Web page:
the world's most visited architecture website
i

Sign up now and start saving and organizing your favorite architecture projects and photos

Sign up now to save and organize your favorite architecture projects

i

Find the most inspiring products for your projects in our Product Catalog.

Find the most inspiring products in our Product Catalog.

i

Get the ArchDaily Chrome Extension and be inspired with every new tab. Install here »

i

All over the world, architects are finding cool ways to re-use run-down old buildings. Click here to see the best in Refurbishment Architecture.

Want to see the coolest refurbishment projects? Click here.

i

Immerse yourself in inspiring buildings with our selection of 360 videos. Click here.

See our immersive, inspiring 360 videos. Click here.

All
Projects
Products
Events
Competitions
Navigate articles using your keyboard
  1. ArchDaily
  2. News
  3. 99% Invisible Investigates the Utopian and Dystopian Histories of the Bijlmermeer

99% Invisible Investigates the Utopian and Dystopian Histories of the Bijlmermeer

99% Invisible Investigates the Utopian and Dystopian Histories of the Bijlmermeer
99% Invisible Investigates the Utopian and Dystopian Histories of the Bijlmermeer, © <a href=‘https://commons.wikimedia.org/wiki/User:Janericloebe'>Wikimedia user Janericloebe</a>licensed under<a href='https://creativecommons.org/licenses/by-sa/3.0/deed.en/'>CC BY-SA 3.0</a>
© Wikimedia user Janericloebelicensed underCC BY-SA 3.0

How can we plan a better city? The answer has confounded architects and urban planners since the birth of the industrial city. One attempt at answering came in the form of a spectacular modernist proposal outside of Amsterdam called the Bijlmermeer. And, as a new two-part episode by 99% Invisible reveals, it failed miserably. But, like all histories, the story is not as simple as it first appears.

In the post-war landscape of Europe, architects were provided with a platform to re-design cities from the ground up—linear, open, clean, and everything in its proper place. Thus the hexagonal-shaped scheme of the 6 square kilometer project separated actives and functions into their respective zones, restricting living to the sky and activity to the ground. The utopian and egalitarian ideals quickly dissolved as services drastically lagged behind construction. A delayed Metro line and almost non-existent amenities were only the beginning of the Bijlmermeer's troubles.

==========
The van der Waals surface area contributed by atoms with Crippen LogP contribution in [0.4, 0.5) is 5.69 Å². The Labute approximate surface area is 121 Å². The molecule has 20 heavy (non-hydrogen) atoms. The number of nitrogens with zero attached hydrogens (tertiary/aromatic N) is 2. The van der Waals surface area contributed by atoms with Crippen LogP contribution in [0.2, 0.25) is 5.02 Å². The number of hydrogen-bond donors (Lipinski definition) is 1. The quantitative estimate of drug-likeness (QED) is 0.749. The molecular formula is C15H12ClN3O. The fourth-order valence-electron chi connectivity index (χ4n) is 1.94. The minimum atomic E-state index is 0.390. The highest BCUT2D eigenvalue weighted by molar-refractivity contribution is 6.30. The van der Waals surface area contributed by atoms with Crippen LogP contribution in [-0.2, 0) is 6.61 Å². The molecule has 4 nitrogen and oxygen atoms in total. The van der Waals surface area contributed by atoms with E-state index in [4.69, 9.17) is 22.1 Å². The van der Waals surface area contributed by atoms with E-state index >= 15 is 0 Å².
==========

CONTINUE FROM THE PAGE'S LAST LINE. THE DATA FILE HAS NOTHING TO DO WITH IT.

Soon, the massive complex of 31 buildings and 13,000 apartments became undesirable for the white middle class the project had been proposed for. Yet, the vacant apartments provided much-needed support for the influx of Surinamese migrants post-independence as well as those from Turkey, Morocco, and Ghana alongside queer people who faced challenges securing housing elsewhere. Vacant and underused spaces also became prime locations for heroin dealers and addicts who were pushed out of the city proper. The site was later labeled a ghetto.

But, unlike the inevitable destruction of Pruitt IgoeBijlmermeer's American counterpart—both residents and architects intervened into the existing structure to counter the site’s paternalistic modernity.

Learn more about how the Bijlmermeer went from “City of the Future” to “The Drain of the Dutch Society” to one of the most diverse areas in the Netherlands in 99% Invisible’s two part investigation here and here.

News via: 99% Invisible.

99% Invisible Recalls the Unknown Arts Awards of the Olympic Games

We've all heard of the record-breaking times, longest distances and of course, winners of those coveted medals, but according to 99% Invisible there is a lesser-known Olympic Games honor participants have received: awards in architecture.

99% Invisible Explores the Strange Phenomenon of Rotary Jails

99% Invisible has recently published a review of rotary jails, a strange prison architecture system in which cell blocks turn to align with the position of a single door, in the attempt to create better security. Used around the early 20 th century, this odd, carousel-like technology spread across the United States in mainly Midwestern towns.

About this author
Evan Pavka
Author
Cite: Evan Pavka. "99% Invisible Investigates the Utopian and Dystopian Histories of the Bijlmermeer" 10 Mar 2018. ArchDaily. Accessed . <https://www.archdaily.com/890077/99-percent-invisible-investigates-the-utopian-and-dystopian-histories-of-the-bijlmermeer/> ISSN 0719-8884
Read comments

You've started following your first account!

Did you know?

You'll now receive updates based on what you follow! Personalize your stream and start following your favorite authors, offices and users.